This week in review: Cyber Monday sales and scams, the European Plan and the science behind tracking

By Don Dobson

In our weekly roundup, we draw your attention to selected news and articles that highlight issues relating to invasions of your online privacy and threats to the security of your personal data, including problems that Dodoname can help solve. Catching our attention this week were posts on Cyber Monday, ongoing privacy debates, including in Europe and the science behind who is tracking you. For all our privacy, security and personal data related posts follow @MyDodoname on Twitter.

Cyber Monday – sales and scams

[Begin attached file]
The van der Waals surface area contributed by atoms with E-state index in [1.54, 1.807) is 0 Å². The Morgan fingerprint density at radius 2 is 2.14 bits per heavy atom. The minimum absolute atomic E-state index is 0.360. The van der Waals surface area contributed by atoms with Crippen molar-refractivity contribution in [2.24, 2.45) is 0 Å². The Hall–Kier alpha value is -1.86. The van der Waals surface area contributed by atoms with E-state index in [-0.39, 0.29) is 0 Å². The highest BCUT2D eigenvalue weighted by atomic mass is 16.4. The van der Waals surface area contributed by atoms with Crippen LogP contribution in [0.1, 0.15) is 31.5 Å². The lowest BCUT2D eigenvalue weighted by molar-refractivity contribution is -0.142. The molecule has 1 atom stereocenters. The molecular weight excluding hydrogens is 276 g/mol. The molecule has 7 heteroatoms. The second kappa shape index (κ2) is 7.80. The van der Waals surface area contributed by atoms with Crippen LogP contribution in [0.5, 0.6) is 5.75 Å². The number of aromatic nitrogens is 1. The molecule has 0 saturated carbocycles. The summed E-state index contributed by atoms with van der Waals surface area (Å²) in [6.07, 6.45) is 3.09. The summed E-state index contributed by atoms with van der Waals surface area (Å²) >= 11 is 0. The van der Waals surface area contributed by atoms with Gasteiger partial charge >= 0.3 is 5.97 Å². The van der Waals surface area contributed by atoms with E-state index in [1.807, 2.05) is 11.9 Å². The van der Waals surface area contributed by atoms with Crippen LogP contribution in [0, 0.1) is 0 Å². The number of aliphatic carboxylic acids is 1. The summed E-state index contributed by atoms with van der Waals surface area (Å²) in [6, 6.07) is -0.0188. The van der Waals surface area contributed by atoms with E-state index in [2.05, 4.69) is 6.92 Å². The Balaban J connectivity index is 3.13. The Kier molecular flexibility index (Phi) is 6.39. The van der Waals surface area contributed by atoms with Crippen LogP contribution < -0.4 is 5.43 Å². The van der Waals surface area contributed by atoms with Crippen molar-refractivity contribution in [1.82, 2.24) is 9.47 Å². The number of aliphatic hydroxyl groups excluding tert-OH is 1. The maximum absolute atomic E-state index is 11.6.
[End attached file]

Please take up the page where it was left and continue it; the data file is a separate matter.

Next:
Although figures vary quite widely depending on the source, a considerable fury of online sales was unleashed this week on Cyber Monday. ComScore reported U.S. sales of over $2 billion, a 17 percent increase over last year’s Cyber Monday, making this the “heaviest U.S. online spending day in history.” Predictably, this rush of e-commerce also captured the full attention of online bad actors. Researchers had already observed a “sharp increase” in phishing and spam activities against online shoppers and expect more to come into the holiday season. In a Politico article called “Hack Friday: Black Friday cybercrime is unstoppable,” Jay Healey, a former White House and financial sector official notes “Hunters are more likely to be out when there’s more prey to be hunted.” Bolstering that idea, reports on a study from security firm Imperva shows nearly half of all web application cyber-attacks target retailers. “This is largely due to the data that retail websites store – customer names, addresses, credit card details – which cyber criminals can use and sell in the cybercrime underworld,” said Amichai Shulman, chief technology officer at Imperva.